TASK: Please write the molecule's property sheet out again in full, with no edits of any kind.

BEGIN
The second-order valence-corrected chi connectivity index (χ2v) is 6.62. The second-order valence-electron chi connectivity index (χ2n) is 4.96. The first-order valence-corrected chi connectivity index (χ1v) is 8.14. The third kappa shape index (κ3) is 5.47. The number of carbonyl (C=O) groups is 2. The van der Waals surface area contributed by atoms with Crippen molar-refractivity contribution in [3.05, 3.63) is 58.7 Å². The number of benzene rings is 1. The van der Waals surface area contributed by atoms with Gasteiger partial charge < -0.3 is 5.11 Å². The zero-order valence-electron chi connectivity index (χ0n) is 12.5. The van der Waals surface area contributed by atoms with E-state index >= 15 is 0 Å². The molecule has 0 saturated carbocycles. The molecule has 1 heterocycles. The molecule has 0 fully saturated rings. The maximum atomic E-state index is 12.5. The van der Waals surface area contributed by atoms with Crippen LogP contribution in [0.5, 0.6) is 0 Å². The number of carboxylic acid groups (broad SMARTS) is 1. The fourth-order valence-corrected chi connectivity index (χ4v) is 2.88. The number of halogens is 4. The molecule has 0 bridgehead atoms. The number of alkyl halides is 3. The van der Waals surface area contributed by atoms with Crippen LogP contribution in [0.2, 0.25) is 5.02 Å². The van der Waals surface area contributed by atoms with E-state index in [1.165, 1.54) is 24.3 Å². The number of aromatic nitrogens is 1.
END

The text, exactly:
The second-order valence-corrected chi connectivity index (χ2v) is 6.62. The second-order valence-electron chi connectivity index (χ2n) is 4.96. The first-order valence-corrected chi connectivity index (χ1v) is 8.14. The third kappa shape index (κ3) is 5.47. The number of carbonyl (C=O) groups is 2. The van der Waals surface area contributed by atoms with Crippen molar-refractivity contribution in [3.05, 3.63) is 58.7 Å². The number of benzene rings is 1. The van der Waals surface area contributed by atoms with Gasteiger partial charge < -0.3 is 5.11 Å². The zero-order valence-electron chi connectivity index (χ0n) is 12.5. The van der Waals surface area contributed by atoms with E-state index >= 15 is 0 Å². The molecule has 0 saturated carbocycles. The molecule has 1 heterocycles. The molecule has 0 fully saturated rings. The maximum atomic E-state index is 12.5. The van der Waals surface area contributed by atoms with Crippen LogP contribution in [0.5, 0.6) is 0 Å². The number of carboxylic acid groups (broad SMARTS) is 1. The fourth-order valence-corrected chi connectivity index (χ4v) is 2.88. The number of halogens is 4. The molecule has 0 bridgehead atoms. The number of alkyl halides is 3. The van der Waals surface area contributed by atoms with Crippen LogP contribution in [0.2, 0.25) is 5.02 Å². The van der Waals surface area contributed by atoms with E-state index in [1.165, 1.54) is 24.3 Å². The number of aromatic nitrogens is 1.